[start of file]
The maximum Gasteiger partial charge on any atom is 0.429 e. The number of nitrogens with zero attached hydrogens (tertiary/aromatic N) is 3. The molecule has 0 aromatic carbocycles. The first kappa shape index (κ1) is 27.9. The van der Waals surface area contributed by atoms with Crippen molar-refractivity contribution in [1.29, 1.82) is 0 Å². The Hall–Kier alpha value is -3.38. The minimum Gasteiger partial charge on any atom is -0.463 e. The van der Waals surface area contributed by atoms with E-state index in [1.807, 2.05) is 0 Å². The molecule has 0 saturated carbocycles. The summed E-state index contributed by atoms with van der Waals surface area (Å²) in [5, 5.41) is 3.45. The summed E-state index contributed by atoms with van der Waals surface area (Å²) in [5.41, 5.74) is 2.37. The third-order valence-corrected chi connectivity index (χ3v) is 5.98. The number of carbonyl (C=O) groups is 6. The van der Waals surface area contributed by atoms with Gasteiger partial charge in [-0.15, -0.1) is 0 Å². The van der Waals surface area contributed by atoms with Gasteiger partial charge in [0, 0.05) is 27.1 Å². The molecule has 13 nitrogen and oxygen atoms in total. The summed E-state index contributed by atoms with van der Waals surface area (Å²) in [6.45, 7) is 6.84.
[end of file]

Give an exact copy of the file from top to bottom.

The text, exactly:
The maximum Gasteiger partial charge on any atom is 0.429 e. The number of nitrogens with zero attached hydrogens (tertiary/aromatic N) is 3. The molecule has 0 aromatic carbocycles. The first kappa shape index (κ1) is 27.9. The van der Waals surface area contributed by atoms with Crippen molar-refractivity contribution in [1.29, 1.82) is 0 Å². The Hall–Kier alpha value is -3.38. The minimum Gasteiger partial charge on any atom is -0.463 e. The van der Waals surface area contributed by atoms with E-state index in [1.807, 2.05) is 0 Å². The molecule has 0 saturated carbocycles. The summed E-state index contributed by atoms with van der Waals surface area (Å²) in [5, 5.41) is 3.45. The summed E-state index contributed by atoms with van der Waals surface area (Å²) in [5.41, 5.74) is 2.37. The third-order valence-corrected chi connectivity index (χ3v) is 5.98. The number of carbonyl (C=O) groups is 6. The van der Waals surface area contributed by atoms with Gasteiger partial charge in [-0.15, -0.1) is 0 Å². The van der Waals surface area contributed by atoms with Gasteiger partial charge in [0, 0.05) is 27.1 Å². The molecule has 13 nitrogen and oxygen atoms in total. The summed E-state index contributed by atoms with van der Waals surface area (Å²) in [6.45, 7) is 6.84.